COUNCIL: Loewen, Nathan

City of Abbotsford: Loewen, Nathan - council candidate

  • Oct. 24, 2014 3:00 p.m.
Nathan Loewen

Nathan Loewen

Name: Nathan Loewen

Party affiliation (if any): endorsed by Abbotsford Greens Elector Organization

Education: BA Geography, Dipl. Liberal Arts, currently enrolled in Dipl. T. Renewable Resources

Occupation: manager of contracting business, currently student

Previous political experience: Fraser Valley Regional Committee of BC Green Party, assisted with provincial and federal Green Party campaigns in Abbotsford.

Residency (city/neighbourhood): Abbotsford, Sandy Hill

Community involvement: volunteer with Fraser Valley Conservancy & Fraser Valley Watershed Coalition, member of the Scandinavian Club of Abbotsford, formerly social advocate with Vancouver-based Streams of Justice.

Marital status/children: married with 2 year old son

Email: NathanLoewenForCouncil@gmail.com

Social media:  https://www.facebook.com/AbbotsfordGreens

What do you feel are the three key issues Abbotsford voters should be considering in this civic election?

1. Adhering to sustainable/green urban development best-practices in order to prevent future economic, social and ecological disasters.

2. Prioritizing compassionate solutions to end street homelessness and support permanent affordable housing options.

3. Attracting innovative clean-tech businesses and quality employers that can provide living wages to our citizens.

What’s your plan to deal with homelessness in Abbotsford?

My plan is to employ a multi-faceted approach following examples from other cities where homelessness strategies have shown to be effective.  This must include working with a Housing First strategy – providing more housing units as the basis for bringing people out of a homeless state and into a safe, stabilized lifestyle. Here a continuum of supportive services can help individuals maintain employment, health and dignity. Harm Reduction must be integrated into this strategy to allow chronic addicts and users a chance to first receive low-barrier housing and other assistance without having to be ‘clean’ as they may be in life or death scenarios. “Assertive community treatment” (ACT) teams should compliment with bringing health, mental health, and substance abuse treatment services directly to clients where and when they are needed.  Street outreach workers are to be points of contact for individuals needing access to housing assistance.   Collaborate with a broad range of community partners, non-profits, faith groups and businesses to effectively source funding and resources. Distribute supportive housing and low income services appropriately throughout the city. Most importantly, develop long and short term plans for ensuring enough permanent affordable housing options are available to prevent more people from slipping into homelessness – using subsidized housing requirements for new development projects for example.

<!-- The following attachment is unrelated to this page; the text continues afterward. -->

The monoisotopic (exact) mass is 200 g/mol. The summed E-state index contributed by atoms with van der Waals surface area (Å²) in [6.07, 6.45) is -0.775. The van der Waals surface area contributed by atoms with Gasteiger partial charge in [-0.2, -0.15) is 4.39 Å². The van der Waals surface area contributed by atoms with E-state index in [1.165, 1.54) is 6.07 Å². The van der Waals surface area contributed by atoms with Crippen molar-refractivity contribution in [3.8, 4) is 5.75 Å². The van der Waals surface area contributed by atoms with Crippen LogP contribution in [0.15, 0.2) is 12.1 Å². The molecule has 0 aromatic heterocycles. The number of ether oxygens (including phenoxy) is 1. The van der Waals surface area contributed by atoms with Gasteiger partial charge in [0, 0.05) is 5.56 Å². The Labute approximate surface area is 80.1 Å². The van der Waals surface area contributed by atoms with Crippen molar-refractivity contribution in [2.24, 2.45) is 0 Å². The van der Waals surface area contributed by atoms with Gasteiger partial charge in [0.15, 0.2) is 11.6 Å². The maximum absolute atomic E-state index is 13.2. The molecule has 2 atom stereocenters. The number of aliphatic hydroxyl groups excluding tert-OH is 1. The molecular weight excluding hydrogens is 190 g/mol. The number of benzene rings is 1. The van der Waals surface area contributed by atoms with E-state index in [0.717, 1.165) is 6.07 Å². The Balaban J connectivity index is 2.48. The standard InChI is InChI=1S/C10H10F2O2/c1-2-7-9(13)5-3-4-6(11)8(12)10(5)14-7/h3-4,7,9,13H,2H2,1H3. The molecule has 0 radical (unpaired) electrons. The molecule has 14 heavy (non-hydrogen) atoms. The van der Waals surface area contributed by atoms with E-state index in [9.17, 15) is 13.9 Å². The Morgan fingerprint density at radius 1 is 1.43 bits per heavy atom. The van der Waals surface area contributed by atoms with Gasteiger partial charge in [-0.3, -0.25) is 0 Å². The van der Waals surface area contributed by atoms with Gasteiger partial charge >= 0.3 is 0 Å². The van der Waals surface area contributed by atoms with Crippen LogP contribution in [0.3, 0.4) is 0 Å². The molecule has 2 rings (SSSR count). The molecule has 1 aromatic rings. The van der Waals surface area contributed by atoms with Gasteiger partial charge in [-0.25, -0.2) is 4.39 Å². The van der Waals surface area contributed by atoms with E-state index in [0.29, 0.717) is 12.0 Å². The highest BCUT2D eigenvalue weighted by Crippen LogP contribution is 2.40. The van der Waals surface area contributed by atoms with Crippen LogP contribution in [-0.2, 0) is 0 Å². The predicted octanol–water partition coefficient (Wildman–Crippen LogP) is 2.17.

How would you make city hall more accountable and transparent?

I’d want to ensure: -all high level planning is fully accessible to public review and critique.  -Consultation and collaboration with community stakeholders or citizens committees is meaningful and implementable in good faith. -Citizen feedback and input is sought out through public forums and online surveys. -Department managers are maximizing efficiencies and finding cost savings whenever possible.

Are changes required in local municipal spending? If so, what are they and how would you address them?

As a green, I firmly believe in fiscal sustainability and balanced budgets to the very best of our city’s means. It must also be viewed in balance with the long term vision for a healthy, equitable and just city that looks after everyone. I would aim to decrease the spending on sectors that carry fewer benefits as seen through the lens of sustainability and shifting it towards sectors that offer greater benefits to our community’s future.  Savings are also possible if we could bring senior levels of government to better fund services that fall in their jurisdiction but for which the city and non-profits are filling in the gaps.

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